Seattle-based law firm files fifth lawsuit against Snapchat

A so-called "Snapchat Drug Cartel" has allegedly contributed to the deaths of at least nine minors according to a new lawsuit filed this week in Los Angeles.

The Social Media Victims Law Center filed its fifth lawsuit against Snap, Inc.. It alleged that a number of features on Snapchat allow for a “Snapchat Cartel” to operate, and thus contributed to the deaths nine minors in multiple states.

The lawsuit was filed at the Superior Court of Los Angeles last Wednesday. It is the fifth piece of litigation that the firm has filed against Snap, Inc., since January 2022.

Matthew Bergman, the founder of the Center, stated that Snap, Inc. should be held responsible for failing to notice the many children who die from fentanyl overdoses via illegal drugs obtained through their platform.

In the Center’s latest wrongful death suit, parents are from Florida, California, Pennsylvania and Georgia. The lawsuit alleges that the children of the parents died after they ingested fentanyl-laced drugs through the app.


Bergman stated, “In the eyes the parents, and I hear them repeat this to me repeatedly, if one child is saved through this work, then it’s worth it.” “That’s how we feel, and that’s what we approach it.”

The Center has represented 35 families in similar lawsuits against big-tech companies since its first suit against them.

The latest lawsuit specifically refers to Snapchat’s “My Eyes Only”, and “SnapMap” features. They are claimed to have enabled the illegal sale of counterfeit fentanyl-laced pills.

ISTANBUL (TURKEY) – FEBRUARY 24, 2020: This photo illustration shows a smartphone screen that displays Snapchat’s logo in front a keyboard in Istanbul on February 24, 2020. (Muhammed Enes Yildirim via Getty Images

Bergman stated that drug dealers can use the disappearing message feature to create a kind of a “menu” (of drugs) and send their children to communicate about delivering drugs frequently at someone’s doorsteps. “And they do it knowing that the evidence of the crime will disappear forever , hidden from law enforcement , hidden from parents , and hidden from any accountability.

Rebekah Brown claimed that she found a “menu” of drug offers on Snapchat from her son after his death.

Rebekah Brown reports that Cole Brown, 18, died from fentanyl poisoning after inhaling a fake Percocet pill he purchased via Snapchat on Sept. 2, 2021.

Fox News interview: The mother pointed out a series screenshots taken from her son’s phone. Near a list listing drug offerings, she displayed the words “trusted” and “reliable” in the middle of them.


Brown stated that her son began experimenting with drugs after suffering from depression and the death of his father.

“I never condoned the use of drugs in our home. We weren’t addicts, we weren’t alcoholics. She cried, but she did admit that we got our son help. “Cole [He] wasn’t wanting to die. You know, kids make mistakes. But these days, they’re dying.”

Bergman is in a similar situation, citing the impressionability and youth.

U.S. U.S. Customs and Border Protection agents seized more than 1.2 million fentanyl tablets between two busts Dec. 29.

“Let’s be clear: we don’t condone the selling of illegal drugs, prescription drugs, or drug sales. The attorney stated that we don’t condone this in any way, shape, or form. “But, we know that young people can make poor decisions and they shouldn’t have the death penalty for it. They aren’t looking for fentanyl; they are looking for OxyContin. Percocet is what they are after.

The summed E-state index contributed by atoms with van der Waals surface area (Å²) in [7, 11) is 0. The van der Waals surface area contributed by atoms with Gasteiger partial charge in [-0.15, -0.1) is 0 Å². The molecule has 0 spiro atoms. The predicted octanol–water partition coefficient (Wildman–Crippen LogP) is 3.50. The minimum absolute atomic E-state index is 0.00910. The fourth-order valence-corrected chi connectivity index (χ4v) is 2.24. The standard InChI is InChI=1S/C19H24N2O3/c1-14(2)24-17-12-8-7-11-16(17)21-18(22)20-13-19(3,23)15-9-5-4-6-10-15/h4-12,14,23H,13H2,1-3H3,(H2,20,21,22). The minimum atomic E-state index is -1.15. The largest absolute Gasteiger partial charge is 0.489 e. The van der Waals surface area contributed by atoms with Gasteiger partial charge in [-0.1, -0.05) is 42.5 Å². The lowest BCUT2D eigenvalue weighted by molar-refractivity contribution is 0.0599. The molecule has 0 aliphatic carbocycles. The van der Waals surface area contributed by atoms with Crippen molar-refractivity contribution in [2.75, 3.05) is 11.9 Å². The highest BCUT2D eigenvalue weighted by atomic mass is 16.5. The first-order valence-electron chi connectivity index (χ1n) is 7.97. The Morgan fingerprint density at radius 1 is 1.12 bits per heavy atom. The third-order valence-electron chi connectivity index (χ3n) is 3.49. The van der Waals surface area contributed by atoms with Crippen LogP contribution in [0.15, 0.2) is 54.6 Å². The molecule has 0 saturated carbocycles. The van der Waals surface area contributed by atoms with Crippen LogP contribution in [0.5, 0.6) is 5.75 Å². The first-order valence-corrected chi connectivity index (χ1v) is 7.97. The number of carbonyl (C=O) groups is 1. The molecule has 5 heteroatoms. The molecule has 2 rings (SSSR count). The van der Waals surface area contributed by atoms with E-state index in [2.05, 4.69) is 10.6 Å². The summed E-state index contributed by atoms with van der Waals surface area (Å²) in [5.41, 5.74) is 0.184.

While a spokesperson for Snapchat declined to comment on the ongoing litigation, he said that the company had made concerted attempts over the past two-years to address the issue. These efforts included technology upgrades to detect and eliminate drug dealers, new protections and greater collaboration with law enforcement.

According to the company, over 23% of drug-related complaints received by users in September 2021 related to sales had fallen to 3.3% in December last year.

On March 14, 2022, police officers were called to check on a man who claimed he had been using fentanyl downtown Seattle. The use of this powerful opioid has increased in recent years, particularly in Seattle’s large homeless population. Andrew Lewis, Seattle Councilmember, commissioned a report that found the COVID-19 epidemic put undue stress on Seattle’s shelter system. It also delayed funding for new housing, which led to an increase of homelessness. (Photo by John Moore/Getty Images).

Snapchat launched “Family Center”, a tool that allows parents to monitor their children’s activity and make reports. The company has introduced content controls this week to help parents “limit the content that their teens can see on Snapchat.”

Anne Milgram, Administrator at the Drug Enforcement Administration, criticized Snapchat last month during a hearing before the U.S. Senate Foreign Relations Committee. She also blamed social media in general

Milgram told the committee that “we are in a very different situation than we were 20-years ago, before social media existed.” “The cartels know that if someone is killed by their deadly fentanyl, there are 100,000,000 other Snapchat users that they can sell their drugs too.”


Milgram later added that she was on social media platforms and saw drug marketing and sales for fake prescription pills, fake Oxys, fake Adderall and fake Percocet. This has been going on for several months.

Milgram stated that the social media platforms’ current efforts to stop illegal drug sales are not sufficient.

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